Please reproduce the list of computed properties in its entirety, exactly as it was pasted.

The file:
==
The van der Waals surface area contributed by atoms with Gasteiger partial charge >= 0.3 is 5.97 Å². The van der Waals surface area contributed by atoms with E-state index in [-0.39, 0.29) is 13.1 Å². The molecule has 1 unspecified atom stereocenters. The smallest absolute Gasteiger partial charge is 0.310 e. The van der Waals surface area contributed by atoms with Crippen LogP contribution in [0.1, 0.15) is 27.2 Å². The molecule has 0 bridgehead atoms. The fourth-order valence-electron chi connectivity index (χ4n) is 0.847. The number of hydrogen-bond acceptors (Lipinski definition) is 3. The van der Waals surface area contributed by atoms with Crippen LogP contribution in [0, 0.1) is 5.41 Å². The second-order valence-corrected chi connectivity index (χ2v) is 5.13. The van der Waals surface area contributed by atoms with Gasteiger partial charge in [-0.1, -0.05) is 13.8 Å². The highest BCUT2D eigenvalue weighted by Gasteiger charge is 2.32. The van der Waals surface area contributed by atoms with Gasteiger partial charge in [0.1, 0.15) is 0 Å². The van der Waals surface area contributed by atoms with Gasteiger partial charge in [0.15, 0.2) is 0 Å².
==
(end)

The van der Waals surface area contributed by atoms with Gasteiger partial charge >= 0.3 is 5.97 Å². The van der Waals surface area contributed by atoms with E-state index in [-0.39, 0.29) is 13.1 Å². The molecule has 1 unspecified atom stereocenters. The smallest absolute Gasteiger partial charge is 0.310 e. The van der Waals surface area contributed by atoms with Crippen LogP contribution in [0.1, 0.15) is 27.2 Å². The molecule has 0 bridgehead atoms. The fourth-order valence-electron chi connectivity index (χ4n) is 0.847. The number of hydrogen-bond acceptors (Lipinski definition) is 3. The van der Waals surface area contributed by atoms with Crippen LogP contribution in [0, 0.1) is 5.41 Å². The second-order valence-corrected chi connectivity index (χ2v) is 5.13. The van der Waals surface area contributed by atoms with Gasteiger partial charge in [-0.1, -0.05) is 13.8 Å². The highest BCUT2D eigenvalue weighted by Gasteiger charge is 2.32. The van der Waals surface area contributed by atoms with Gasteiger partial charge in [0.1, 0.15) is 0 Å². The van der Waals surface area contributed by atoms with Gasteiger partial charge in [0.15, 0.2) is 0 Å².